The demand for children's books that address traumatic events such as school shootings has been growing steadily. Sales of books for young readers that address violence, grief and emotions have increased for nine years, with six million copies sold in 2021, reports The Associated Press. Educators say children's books can play a role in helping kids cope with anxiety and depression, which has increased among many young Americans. “While it might be second nature to try to shield kids from the harsher realities of life and scary news, it’s proving difficult to avoid big society issues,” said Kristine Enderle of Magination Press. According to the National Center for Youth Issues, one book, "I'm Not Scared... I'm Prepared," was reprinted several times to meet demand after the massacre at Uvalde's Robb Elementary School. Bookstores see interest in the genre rise and fall depending on local and national headlines, according to bookseller Barnes & Noble.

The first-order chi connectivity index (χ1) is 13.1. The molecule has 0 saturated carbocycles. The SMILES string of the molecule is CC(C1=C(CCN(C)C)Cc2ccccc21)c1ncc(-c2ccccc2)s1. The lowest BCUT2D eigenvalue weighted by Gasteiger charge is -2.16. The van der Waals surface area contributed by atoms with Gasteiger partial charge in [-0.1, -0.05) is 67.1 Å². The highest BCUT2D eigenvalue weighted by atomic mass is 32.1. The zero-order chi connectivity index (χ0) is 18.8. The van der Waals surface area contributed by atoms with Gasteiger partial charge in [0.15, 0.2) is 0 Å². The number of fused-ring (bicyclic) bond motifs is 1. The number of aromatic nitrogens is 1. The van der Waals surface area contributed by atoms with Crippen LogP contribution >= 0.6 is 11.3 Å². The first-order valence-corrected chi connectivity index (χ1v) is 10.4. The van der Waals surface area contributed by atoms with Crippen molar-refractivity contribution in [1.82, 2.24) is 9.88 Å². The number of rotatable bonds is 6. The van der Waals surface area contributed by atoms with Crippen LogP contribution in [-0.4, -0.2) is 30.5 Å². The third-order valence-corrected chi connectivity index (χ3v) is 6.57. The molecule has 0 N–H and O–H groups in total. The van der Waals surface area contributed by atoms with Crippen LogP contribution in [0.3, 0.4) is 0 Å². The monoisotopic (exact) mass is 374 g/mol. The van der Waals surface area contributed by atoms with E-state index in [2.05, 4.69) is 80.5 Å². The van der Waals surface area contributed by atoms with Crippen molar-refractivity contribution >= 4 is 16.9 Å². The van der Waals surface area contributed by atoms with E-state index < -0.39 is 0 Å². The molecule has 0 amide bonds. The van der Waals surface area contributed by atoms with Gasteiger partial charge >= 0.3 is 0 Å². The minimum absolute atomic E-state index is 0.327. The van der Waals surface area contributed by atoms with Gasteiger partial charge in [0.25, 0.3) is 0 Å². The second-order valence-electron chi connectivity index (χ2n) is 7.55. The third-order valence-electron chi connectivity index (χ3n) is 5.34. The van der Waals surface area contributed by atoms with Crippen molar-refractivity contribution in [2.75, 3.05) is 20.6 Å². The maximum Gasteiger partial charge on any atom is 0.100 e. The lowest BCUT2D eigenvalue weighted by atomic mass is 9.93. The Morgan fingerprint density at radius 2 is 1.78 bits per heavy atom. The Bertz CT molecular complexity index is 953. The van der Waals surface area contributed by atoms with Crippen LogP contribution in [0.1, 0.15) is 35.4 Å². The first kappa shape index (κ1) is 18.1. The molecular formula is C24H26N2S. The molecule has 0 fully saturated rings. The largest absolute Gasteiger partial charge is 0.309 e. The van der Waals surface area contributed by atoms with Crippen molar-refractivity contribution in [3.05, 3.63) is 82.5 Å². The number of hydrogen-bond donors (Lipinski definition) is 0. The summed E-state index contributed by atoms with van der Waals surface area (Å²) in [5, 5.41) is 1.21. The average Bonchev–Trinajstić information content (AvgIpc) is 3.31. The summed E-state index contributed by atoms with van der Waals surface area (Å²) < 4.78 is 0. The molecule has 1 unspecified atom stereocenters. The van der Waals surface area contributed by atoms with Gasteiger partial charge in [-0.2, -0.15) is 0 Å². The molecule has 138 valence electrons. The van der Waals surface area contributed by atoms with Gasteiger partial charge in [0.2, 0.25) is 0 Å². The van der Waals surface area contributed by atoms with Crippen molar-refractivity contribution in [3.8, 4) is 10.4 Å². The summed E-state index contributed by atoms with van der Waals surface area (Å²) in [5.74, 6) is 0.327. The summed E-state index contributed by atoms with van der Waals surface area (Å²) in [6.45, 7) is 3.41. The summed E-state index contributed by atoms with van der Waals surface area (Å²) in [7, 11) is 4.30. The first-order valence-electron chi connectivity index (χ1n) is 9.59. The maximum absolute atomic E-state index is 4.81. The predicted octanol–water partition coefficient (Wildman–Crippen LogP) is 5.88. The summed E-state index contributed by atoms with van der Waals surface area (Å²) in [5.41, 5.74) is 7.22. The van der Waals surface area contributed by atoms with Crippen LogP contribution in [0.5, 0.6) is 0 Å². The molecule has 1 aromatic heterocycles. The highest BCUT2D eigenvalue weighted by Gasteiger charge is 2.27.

Experts say that parents should make sure books addressing trauma are age-appropriate and backed by psychologists. Aryeh Sova, a Chicago psychologist, said that it's important to be aware of whether children are feeling stress about frightening things in the news. This can appear as anxiety in the way that a child may ask many questions about an event. Sova said books can be a great way for kids to learn, review and process their trauma at their own speed. If the child does not already experience anxiety, bringing up violence could be unnecessary. Many young children experience gun violence, especially in communities of color, and for them, it's important to start early when addressing the effects.